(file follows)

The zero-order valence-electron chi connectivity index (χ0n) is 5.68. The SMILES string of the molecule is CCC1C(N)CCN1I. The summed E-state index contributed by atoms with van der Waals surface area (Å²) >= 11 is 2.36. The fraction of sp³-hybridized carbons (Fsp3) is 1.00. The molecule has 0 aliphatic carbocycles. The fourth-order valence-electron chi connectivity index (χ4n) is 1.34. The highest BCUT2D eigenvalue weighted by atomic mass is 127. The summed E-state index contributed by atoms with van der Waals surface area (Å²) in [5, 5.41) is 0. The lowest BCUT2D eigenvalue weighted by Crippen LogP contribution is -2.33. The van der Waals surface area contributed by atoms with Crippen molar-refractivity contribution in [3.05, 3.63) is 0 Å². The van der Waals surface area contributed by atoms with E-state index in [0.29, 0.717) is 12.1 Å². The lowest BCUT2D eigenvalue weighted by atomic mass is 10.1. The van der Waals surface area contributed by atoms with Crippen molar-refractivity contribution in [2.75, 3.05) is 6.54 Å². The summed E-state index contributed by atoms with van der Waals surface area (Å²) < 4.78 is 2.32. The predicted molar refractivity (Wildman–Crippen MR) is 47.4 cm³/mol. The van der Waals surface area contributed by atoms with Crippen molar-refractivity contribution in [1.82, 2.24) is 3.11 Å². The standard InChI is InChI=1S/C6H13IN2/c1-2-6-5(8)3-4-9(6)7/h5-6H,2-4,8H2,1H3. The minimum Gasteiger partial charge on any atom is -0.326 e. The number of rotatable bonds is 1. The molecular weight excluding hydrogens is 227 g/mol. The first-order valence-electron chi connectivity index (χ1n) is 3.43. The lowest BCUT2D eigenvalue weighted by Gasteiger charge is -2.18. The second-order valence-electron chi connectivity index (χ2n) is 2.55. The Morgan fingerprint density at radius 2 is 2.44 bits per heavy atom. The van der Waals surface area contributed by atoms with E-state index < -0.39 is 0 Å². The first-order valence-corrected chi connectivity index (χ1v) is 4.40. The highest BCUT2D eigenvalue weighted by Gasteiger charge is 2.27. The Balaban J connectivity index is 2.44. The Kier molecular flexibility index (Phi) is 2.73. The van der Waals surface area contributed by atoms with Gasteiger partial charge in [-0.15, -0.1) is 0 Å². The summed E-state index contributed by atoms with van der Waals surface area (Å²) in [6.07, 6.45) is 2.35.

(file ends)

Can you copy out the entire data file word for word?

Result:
The zero-order valence-electron chi connectivity index (χ0n) is 5.68. The SMILES string of the molecule is CCC1C(N)CCN1I. The summed E-state index contributed by atoms with van der Waals surface area (Å²) >= 11 is 2.36. The fraction of sp³-hybridized carbons (Fsp3) is 1.00. The molecule has 0 aliphatic carbocycles. The fourth-order valence-electron chi connectivity index (χ4n) is 1.34. The highest BCUT2D eigenvalue weighted by atomic mass is 127. The summed E-state index contributed by atoms with van der Waals surface area (Å²) in [5, 5.41) is 0. The lowest BCUT2D eigenvalue weighted by Crippen LogP contribution is -2.33. The van der Waals surface area contributed by atoms with Crippen molar-refractivity contribution in [3.05, 3.63) is 0 Å². The van der Waals surface area contributed by atoms with E-state index in [0.29, 0.717) is 12.1 Å². The lowest BCUT2D eigenvalue weighted by atomic mass is 10.1. The van der Waals surface area contributed by atoms with Crippen molar-refractivity contribution in [2.75, 3.05) is 6.54 Å². The summed E-state index contributed by atoms with van der Waals surface area (Å²) < 4.78 is 2.32. The predicted molar refractivity (Wildman–Crippen MR) is 47.4 cm³/mol. The van der Waals surface area contributed by atoms with Crippen molar-refractivity contribution in [1.82, 2.24) is 3.11 Å². The standard InChI is InChI=1S/C6H13IN2/c1-2-6-5(8)3-4-9(6)7/h5-6H,2-4,8H2,1H3. The minimum Gasteiger partial charge on any atom is -0.326 e. The number of rotatable bonds is 1. The molecular weight excluding hydrogens is 227 g/mol. The first-order valence-electron chi connectivity index (χ1n) is 3.43. The lowest BCUT2D eigenvalue weighted by Gasteiger charge is -2.18. The second-order valence-electron chi connectivity index (χ2n) is 2.55. The Morgan fingerprint density at radius 2 is 2.44 bits per heavy atom. The van der Waals surface area contributed by atoms with E-state index < -0.39 is 0 Å². The first-order valence-corrected chi connectivity index (χ1v) is 4.40. The highest BCUT2D eigenvalue weighted by Gasteiger charge is 2.27. The Balaban J connectivity index is 2.44. The Kier molecular flexibility index (Phi) is 2.73. The van der Waals surface area contributed by atoms with Gasteiger partial charge in [-0.15, -0.1) is 0 Å². The summed E-state index contributed by atoms with van der Waals surface area (Å²) in [6.07, 6.45) is 2.35.